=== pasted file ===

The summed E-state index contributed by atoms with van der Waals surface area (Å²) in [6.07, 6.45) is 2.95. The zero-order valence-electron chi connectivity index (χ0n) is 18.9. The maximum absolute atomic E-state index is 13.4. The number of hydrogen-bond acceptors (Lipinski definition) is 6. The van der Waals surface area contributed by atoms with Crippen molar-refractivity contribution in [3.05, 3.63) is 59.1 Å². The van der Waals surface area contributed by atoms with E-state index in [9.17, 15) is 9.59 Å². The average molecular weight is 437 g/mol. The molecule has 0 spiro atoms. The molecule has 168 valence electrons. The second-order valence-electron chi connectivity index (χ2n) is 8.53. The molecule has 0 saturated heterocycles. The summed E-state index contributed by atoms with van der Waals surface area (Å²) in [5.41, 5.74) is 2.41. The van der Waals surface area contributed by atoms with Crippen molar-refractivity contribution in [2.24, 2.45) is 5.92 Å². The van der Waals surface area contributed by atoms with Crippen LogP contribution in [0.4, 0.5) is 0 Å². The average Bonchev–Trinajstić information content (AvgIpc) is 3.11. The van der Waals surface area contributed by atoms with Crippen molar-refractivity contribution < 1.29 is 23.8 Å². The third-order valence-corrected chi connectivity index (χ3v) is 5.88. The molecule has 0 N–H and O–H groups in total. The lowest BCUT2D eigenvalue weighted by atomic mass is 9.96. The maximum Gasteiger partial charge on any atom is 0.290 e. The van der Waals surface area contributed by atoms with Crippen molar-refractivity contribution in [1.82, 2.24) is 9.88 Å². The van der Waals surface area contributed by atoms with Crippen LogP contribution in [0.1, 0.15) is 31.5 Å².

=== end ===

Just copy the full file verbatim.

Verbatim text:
The summed E-state index contributed by atoms with van der Waals surface area (Å²) in [6.07, 6.45) is 2.95. The zero-order valence-electron chi connectivity index (χ0n) is 18.9. The maximum absolute atomic E-state index is 13.4. The number of hydrogen-bond acceptors (Lipinski definition) is 6. The van der Waals surface area contributed by atoms with Crippen molar-refractivity contribution in [3.05, 3.63) is 59.1 Å². The van der Waals surface area contributed by atoms with E-state index in [9.17, 15) is 9.59 Å². The average molecular weight is 437 g/mol. The molecule has 0 spiro atoms. The molecule has 168 valence electrons. The second-order valence-electron chi connectivity index (χ2n) is 8.53. The molecule has 0 saturated heterocycles. The summed E-state index contributed by atoms with van der Waals surface area (Å²) in [5.41, 5.74) is 2.41. The van der Waals surface area contributed by atoms with Crippen molar-refractivity contribution in [2.24, 2.45) is 5.92 Å². The van der Waals surface area contributed by atoms with Crippen LogP contribution in [0.4, 0.5) is 0 Å². The average Bonchev–Trinajstić information content (AvgIpc) is 3.11. The van der Waals surface area contributed by atoms with Crippen molar-refractivity contribution < 1.29 is 23.8 Å². The third-order valence-corrected chi connectivity index (χ3v) is 5.88. The molecule has 0 N–H and O–H groups in total. The lowest BCUT2D eigenvalue weighted by atomic mass is 9.96. The maximum Gasteiger partial charge on any atom is 0.290 e. The van der Waals surface area contributed by atoms with Crippen molar-refractivity contribution in [1.82, 2.24) is 9.88 Å². The van der Waals surface area contributed by atoms with Crippen LogP contribution in [0.1, 0.15) is 31.5 Å².